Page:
Although I live in Florida now, I still read my hometown newspaper daily, the Denver Post.
Denver is a special place for me. I attended high school and college there. Got married and raised kids in this great city. The entirety of my formal career as an engineer and public servant happened in Denver. The best thing about reading the Post is that it keeps me plugged into the lifeblood of this beloved place and feeds my lifelong fanaticism for Colorado’s sport teams.
But lately I have been noticing a disturbing trend that has both surprised and discouraged me. Every time I read about a former friend or colleague, specifically the ones that are closer to my age, my excitement and pride for them soon gave way to my deficits and insecurities.
Does this sound familiar?
WTF? How could it be that the accomplishment of my colleagues would cause me discomfort?
The answer is simple. This is what happens when you seek to establish your worth by comparing to others. What this experience showed was that I still harbor feelings of insecurity and unworthiness regarding what people think about me.
This constant effort to be better than those around us may seem natural to you, but it is not, for it does not help you flourish into the person you were meant to be. Comparing to others is an effort to fortify our ego, but our ego is nothing but an illusion we decided to create from early in our lives. In order to become better humans, we must stop behaving from the desires of our ego.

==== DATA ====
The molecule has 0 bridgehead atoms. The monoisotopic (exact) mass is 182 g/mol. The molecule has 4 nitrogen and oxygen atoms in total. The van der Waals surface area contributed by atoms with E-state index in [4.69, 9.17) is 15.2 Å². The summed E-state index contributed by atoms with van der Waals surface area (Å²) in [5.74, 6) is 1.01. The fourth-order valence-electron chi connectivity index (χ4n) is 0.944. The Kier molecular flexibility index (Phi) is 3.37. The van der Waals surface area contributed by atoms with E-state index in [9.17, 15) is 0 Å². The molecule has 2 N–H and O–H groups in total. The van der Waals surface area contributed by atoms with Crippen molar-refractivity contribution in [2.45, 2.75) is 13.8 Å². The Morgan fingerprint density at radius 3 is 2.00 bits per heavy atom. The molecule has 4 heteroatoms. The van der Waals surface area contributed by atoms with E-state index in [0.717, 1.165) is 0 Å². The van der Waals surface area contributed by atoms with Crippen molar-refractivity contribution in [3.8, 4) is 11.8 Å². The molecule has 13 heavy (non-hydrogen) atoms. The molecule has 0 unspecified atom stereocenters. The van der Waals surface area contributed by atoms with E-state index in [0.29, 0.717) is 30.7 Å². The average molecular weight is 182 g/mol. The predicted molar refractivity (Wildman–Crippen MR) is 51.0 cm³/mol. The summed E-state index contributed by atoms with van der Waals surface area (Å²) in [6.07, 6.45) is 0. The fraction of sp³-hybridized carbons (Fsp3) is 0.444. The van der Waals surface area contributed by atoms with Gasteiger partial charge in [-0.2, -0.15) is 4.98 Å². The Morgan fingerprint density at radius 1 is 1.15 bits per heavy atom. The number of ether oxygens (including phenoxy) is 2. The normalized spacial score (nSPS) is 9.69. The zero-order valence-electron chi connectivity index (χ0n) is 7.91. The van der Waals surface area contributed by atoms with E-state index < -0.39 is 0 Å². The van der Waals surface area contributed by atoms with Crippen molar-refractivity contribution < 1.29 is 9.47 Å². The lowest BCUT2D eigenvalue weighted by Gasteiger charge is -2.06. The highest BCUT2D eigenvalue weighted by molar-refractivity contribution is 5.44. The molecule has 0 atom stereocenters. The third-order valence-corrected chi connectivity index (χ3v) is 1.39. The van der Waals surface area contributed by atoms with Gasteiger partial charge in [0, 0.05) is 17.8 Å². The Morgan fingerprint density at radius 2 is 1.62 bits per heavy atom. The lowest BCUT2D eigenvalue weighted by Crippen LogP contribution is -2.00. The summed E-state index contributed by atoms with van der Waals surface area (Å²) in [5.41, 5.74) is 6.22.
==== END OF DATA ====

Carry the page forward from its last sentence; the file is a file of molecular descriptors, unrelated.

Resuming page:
I thought I was long past those feelings in my life. But apparently not, for the good news about friends re-activated that old internal voice that tells me I am not good enough to merit the love and respect from others. It was disappointing to discover that, after so many years of meditating and reflecting on myself and the purpose of my life, I still harbor inside these kinds of negative beliefs.
Frankly, I never thought I would hear that voice again, especially after seventy years of age and nine years removed from my formal career. What is even stranger is that I have no reason to expect to be considered for any of these high-profile jobs since, many years ago, I stopped looking or applying for them. Expecting to be named to a job I did not try to get is like believing I can win the lottery without buying a ticket.
Nevertheless, there it was once again filling me with thoughts and comments that disrupted the sense of calm and gratitude I have worked to develop this past handful of years.
“Why aren’t some of these employers coming after you?” the voice asks. Then it shouts out, “I’ll tell you why, because everybody realizes you are not that good, people realize you are a fraud who never deserved the accomplishments you got.”
This is the way the world is, and this is how we must live in it
Perhaps you think that the world is what it is and there is nothing you can do about it but to adjust to it. But I say “no”, this may be how people made the world so far, but we have the power to change it.
Granted, it is no secret that American society has an obsession with wealth, status, and fame. This emphasis on external achievements has put a lot of pressure on us throughout our lives to measure ourselves as compared to others, not realizing how damaging these unhealthy comparisons are to our self-image.
Think about it, in a world where being number one is the goal, there will always be someone better, stronger, wealthier, and more accomplished than you. In this kind of world, you will always feel like a loser because you will never be number one. Even for those anointed with the “GOAT” (Greatest of All time) label, the feeling that he/she has achieved perfection or greatness will be fleeting, for eventually, someone will be better and surpass their accomplishments.